A moment later another door opened. A petite young nurse in a pale yellow uniform walked in with a boy of some twelve years. Strands of his nut-brown hair were almost digging into his dark blue eyes. “Mom,” he said, going straight to Eliza. She swept one half of her stunning red hair behind her ear so they could touch cheeks in the standard Co:pern:ican fashion.

  “You look great,” Harlan said, patting the boy’s arm. “Have you been OK here?”

  Dad, all I’ve done is sleep, David “said,” extending his thoughts to everyone present.

  They all laughed and Strømberg said, “Thank you, Lara.”

  The nurse waved to David and left the room.

  Eliza gently tugged her son’s sleeve. He was still wearing the blue gown and pants of the auma center. They suited him rather well. “I’ve told you before, when you’re in society it’s polite to speak, not commingle.”

  “Ah, that’s my doing,” Strømberg said, coming to the boy’s aid right away. “I’ve been encouraging David these past three days to use his mind to commingle or imagineer as much as he likes. It helps us to measure the full extent of his fain.”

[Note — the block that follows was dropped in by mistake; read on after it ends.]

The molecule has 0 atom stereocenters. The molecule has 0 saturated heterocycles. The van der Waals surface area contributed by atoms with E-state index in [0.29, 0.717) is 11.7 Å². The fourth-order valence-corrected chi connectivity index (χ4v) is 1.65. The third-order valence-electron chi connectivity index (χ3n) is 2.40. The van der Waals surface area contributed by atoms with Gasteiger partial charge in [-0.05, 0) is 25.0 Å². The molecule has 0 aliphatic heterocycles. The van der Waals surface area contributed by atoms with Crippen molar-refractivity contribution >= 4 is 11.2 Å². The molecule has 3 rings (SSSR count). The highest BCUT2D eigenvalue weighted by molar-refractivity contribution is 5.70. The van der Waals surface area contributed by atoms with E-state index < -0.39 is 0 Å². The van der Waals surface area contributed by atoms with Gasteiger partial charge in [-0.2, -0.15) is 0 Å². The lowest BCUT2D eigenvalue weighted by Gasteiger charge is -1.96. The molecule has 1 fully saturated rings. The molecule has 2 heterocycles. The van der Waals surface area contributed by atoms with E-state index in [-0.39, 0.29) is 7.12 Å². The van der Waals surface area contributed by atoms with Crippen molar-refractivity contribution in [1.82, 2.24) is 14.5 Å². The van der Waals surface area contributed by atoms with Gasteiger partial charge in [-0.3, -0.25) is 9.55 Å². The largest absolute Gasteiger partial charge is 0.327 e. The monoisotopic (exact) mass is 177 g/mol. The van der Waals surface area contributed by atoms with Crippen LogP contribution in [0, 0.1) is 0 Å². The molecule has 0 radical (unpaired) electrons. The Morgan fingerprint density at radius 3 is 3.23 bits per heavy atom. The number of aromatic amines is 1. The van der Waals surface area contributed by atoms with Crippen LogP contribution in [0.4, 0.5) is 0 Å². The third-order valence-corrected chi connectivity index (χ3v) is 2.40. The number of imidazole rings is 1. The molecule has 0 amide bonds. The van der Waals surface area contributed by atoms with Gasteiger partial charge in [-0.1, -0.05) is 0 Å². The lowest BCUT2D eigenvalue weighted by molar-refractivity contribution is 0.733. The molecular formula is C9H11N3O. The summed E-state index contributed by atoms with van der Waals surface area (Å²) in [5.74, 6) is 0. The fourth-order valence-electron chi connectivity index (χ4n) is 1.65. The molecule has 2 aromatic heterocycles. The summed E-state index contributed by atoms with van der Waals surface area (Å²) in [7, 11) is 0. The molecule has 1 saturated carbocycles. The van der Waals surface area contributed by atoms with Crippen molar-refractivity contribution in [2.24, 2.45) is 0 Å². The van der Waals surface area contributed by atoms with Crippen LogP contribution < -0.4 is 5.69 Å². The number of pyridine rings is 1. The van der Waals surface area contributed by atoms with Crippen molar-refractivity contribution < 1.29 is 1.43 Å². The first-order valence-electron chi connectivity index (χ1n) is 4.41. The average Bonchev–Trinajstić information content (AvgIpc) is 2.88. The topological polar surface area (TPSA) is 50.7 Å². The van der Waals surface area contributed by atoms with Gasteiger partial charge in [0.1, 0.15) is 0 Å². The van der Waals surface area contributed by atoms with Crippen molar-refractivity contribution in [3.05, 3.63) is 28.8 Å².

No worries on that score, Harlan Merriman thought. His son’s ability to materialize objects just by thinking about them was unparalleled, in his experience. “So, how’s the therapy progressing? Did you discover anything — about the dreams?”

  I don’t remember any dreams, David commingled.

  Strømberg came in quickly again. “David is fit and well. A very intelligent and interesting young man. He’s flown through every test we’ve thrown at him and kept us all amused with his abilities. We’ll be sorry to see him leave. As you know, he’s been filmed in our sleep laboratory and we have recorded evidence of the disturbances you observed at home.”

  Have you? David commingled. Sorry, I mean, “Have you?”

  “Yes,” said Strømberg. “And that would support the theory that you’re … imagineering in your sleep, though why you don’t remember it is still a mystery. For that reason, David, I want to continue your therapy so that we can get this resolved properly. It won’t be here though. I need to move you to another facility.”

  “Oh,” said Eliza, who’d assumed he was coming home with them that night. The sensors embedded within her chair immediately registered a change in the auma envelope surrounding its occupant. Strømberg, looking at the readings on a monitor only he could see, moved a dial on his com:puter. Accordingly, Eliza’s shoulders lifted and her pretty facial muscles relaxed.